The essay is persuasive, funny and rich with examples that made me go and re-watch some of the episodes mentioned. I’ve cherrypicked a few fragments that resonated with me, but you should really read it in full. (It will take some time.)

Why can’t we see what’s in front of us? Why can’t we read? Why do we remember green women, molested, when there weren’t any, and the wrong “three little words”? Why has Kirk Drift occurred, affecting this character and this text? I contend this is not just random mismemory, but a sort of motivated, non-accidental, culture-wide process of forgetting. It’s the result of a kyriarchal tendency in reception and in memory that affects not only the reboots, but even our ability to see what happens in a text. Even when it’s right before our eyes, we can’t see Star Trek for our idea of it.

It’s not just about Kirk:

Kirk Drift is strongly at work in our popular histories as well as our texts. We are always being robbed of our radical inheritance: of black stories, of queer stories, of rupture.

Emphasis mine:

The “Zapp Brannigan says Trump quotes” meme is not in and of itself anything like so directly, screamingly incorrect. It is, however, exemplary of the drift to toxic masculinity that made these ridiculous figures possible. If Brannigan is a parody of heroism, he must necessarily also represent an actual idea of it, and what art reflects it also helps create. The fail condition of subversion/parody is reification. We have laughed Zapp Brannigan right into the White House.

There’s a fascinating contemplation over what’s worth forgetting but ultimately the author makes the case for the importance of a diverse memory:

If history is written by the winners, then people with power will always be the ones who control what is remembered, and marginal people’s truths and histories will be what is occluded. It is thus now. We cannot live without memory (and to do so would be to live without meaning). Given this, it becomes a question of what survives.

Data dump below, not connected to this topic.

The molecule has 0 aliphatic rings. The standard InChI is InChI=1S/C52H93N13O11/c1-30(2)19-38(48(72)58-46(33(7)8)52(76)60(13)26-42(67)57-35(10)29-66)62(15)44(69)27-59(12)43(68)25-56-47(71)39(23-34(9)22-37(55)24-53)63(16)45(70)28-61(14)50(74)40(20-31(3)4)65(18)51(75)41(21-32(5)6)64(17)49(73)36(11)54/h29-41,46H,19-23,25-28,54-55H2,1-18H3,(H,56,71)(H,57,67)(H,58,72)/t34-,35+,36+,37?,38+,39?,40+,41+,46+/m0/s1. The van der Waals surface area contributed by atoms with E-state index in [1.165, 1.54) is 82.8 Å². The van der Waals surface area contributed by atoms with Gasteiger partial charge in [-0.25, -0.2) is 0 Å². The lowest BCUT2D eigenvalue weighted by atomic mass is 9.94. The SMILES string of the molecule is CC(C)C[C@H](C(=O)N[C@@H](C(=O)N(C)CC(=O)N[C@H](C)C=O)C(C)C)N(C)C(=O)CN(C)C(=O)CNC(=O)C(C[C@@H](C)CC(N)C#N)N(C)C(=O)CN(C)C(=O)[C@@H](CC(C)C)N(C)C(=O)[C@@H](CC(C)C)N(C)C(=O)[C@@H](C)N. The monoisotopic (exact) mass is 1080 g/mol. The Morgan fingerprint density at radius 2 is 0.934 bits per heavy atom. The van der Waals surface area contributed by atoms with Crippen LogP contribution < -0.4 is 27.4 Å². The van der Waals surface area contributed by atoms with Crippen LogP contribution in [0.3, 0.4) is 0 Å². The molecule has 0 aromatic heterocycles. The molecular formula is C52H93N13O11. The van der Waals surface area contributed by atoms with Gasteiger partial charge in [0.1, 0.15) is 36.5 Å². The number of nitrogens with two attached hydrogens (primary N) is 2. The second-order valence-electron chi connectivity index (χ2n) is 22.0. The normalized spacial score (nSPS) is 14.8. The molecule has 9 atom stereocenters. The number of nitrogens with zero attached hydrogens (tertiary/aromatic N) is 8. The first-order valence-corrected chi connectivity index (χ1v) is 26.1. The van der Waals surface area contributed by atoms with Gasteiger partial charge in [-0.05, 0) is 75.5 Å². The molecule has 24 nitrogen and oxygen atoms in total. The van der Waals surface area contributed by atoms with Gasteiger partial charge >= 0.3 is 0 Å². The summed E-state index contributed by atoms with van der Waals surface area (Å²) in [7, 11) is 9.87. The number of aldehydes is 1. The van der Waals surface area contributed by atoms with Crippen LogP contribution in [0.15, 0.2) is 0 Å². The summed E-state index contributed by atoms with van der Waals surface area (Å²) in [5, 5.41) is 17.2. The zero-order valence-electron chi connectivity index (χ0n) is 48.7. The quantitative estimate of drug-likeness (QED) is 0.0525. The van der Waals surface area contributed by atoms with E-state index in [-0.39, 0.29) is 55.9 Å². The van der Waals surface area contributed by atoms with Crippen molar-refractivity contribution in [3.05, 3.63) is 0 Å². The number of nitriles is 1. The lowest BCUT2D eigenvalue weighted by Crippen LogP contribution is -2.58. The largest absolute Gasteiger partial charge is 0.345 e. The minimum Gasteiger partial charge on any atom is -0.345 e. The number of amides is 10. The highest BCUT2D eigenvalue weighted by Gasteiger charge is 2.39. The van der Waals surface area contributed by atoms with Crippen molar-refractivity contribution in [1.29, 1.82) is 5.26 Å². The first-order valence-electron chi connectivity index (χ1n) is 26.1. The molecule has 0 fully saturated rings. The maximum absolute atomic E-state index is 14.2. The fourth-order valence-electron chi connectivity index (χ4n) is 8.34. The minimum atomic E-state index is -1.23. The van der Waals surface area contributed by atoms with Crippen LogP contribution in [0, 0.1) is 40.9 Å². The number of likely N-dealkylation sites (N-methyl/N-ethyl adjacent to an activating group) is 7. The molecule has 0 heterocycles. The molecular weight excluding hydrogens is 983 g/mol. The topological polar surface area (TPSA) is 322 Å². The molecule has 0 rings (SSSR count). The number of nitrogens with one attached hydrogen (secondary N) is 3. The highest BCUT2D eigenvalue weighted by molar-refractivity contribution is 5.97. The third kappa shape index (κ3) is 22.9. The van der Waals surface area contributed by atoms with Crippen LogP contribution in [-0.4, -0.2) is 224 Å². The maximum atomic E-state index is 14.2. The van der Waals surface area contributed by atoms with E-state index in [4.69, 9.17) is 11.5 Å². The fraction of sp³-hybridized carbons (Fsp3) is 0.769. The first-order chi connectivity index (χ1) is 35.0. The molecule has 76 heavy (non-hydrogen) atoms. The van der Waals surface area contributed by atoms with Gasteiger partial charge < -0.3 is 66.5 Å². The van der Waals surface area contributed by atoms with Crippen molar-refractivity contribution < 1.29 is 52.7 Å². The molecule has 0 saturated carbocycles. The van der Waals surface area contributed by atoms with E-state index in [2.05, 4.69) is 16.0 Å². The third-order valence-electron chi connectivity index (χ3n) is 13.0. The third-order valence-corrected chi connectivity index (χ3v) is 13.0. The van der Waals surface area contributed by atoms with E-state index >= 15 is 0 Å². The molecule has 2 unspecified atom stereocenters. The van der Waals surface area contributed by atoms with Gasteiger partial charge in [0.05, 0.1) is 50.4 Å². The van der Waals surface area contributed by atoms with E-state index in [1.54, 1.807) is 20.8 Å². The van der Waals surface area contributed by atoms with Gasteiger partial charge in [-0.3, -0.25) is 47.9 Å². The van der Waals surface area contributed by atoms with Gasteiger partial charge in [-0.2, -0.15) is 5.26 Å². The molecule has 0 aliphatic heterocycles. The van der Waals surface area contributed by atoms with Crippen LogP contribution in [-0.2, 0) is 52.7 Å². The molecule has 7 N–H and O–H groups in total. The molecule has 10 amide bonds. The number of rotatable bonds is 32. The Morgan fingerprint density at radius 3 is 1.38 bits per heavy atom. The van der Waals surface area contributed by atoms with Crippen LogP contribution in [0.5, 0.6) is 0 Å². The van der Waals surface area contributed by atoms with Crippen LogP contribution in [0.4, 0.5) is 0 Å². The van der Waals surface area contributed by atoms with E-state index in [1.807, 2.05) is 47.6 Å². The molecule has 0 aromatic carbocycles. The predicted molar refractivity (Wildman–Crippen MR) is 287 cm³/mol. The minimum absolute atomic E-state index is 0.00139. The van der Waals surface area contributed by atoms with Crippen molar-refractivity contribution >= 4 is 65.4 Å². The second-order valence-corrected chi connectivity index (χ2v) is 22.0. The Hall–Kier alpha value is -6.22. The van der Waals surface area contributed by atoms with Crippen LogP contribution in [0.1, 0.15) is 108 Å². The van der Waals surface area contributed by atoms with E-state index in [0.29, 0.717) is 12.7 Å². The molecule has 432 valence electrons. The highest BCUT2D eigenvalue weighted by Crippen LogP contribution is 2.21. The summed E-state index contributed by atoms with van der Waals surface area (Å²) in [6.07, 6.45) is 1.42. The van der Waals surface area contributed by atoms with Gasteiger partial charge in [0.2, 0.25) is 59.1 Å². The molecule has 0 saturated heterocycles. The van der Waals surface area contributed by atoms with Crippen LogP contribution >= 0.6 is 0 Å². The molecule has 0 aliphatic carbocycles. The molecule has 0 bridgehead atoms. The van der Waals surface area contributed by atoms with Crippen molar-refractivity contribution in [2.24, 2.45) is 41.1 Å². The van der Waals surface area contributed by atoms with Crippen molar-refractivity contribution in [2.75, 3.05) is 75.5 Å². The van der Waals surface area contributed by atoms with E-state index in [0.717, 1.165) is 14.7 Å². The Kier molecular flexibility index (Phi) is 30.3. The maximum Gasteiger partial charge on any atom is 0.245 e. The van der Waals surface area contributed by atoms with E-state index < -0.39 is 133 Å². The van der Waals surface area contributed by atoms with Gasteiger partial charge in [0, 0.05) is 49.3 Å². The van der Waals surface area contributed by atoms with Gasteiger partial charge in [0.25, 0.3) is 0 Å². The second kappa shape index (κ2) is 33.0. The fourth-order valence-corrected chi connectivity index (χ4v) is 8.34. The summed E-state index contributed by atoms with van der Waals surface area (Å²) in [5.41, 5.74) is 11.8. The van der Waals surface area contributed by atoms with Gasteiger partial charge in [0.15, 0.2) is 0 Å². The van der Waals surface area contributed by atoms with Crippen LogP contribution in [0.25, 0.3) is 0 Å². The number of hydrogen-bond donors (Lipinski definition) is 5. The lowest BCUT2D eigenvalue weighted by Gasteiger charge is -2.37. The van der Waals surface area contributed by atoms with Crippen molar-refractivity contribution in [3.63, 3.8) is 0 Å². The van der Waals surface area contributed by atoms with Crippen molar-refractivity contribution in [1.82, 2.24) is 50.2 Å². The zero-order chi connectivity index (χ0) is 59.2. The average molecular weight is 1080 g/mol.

Ilya
  • Reminiscent of Lonelygirl15, That Poppy is very Gibsonesque. Welcome to Poppy’s World.
  • Revenge of the lunch lady, a fantastic long read of “how an unassuming bureaucrat outsmarted Jamie Oliver and pulled off an honest-to-god miracle in one of America’s unhealthiest cities.”



What happens to older programmers? and other questions on Quora

Quora: What happens to older programmers? Some become managers, many keep coding, the answers are pretty good. Keep in mind that there’s hardly been many old programmers yet.

As an aside, I find Quora questions fascinating. The questions run from the practical to the existential (what’s the point of life?) to the polemic (don’t good programmers use ‘else’?; will PHP die out in 2017?).

There’s something both startling and amusing when someone asks: what are the best gems to be used with Ruby on Rails for a dating / social network website? — and receives candid answers! I appreciate the specificity, but that’s baldly a bold ask.

I suppose what’s most fascinating is what the questions say about us.

Ilya


  • How we manage technologists at x.ai. Tl;dr: tech in single team (e.g. not split by specialism or function), people managers don’t code, technologists choose their own managers every six months. Conferences paid for from company-wide budget, there is no approval, withdrawals are just documented publicly.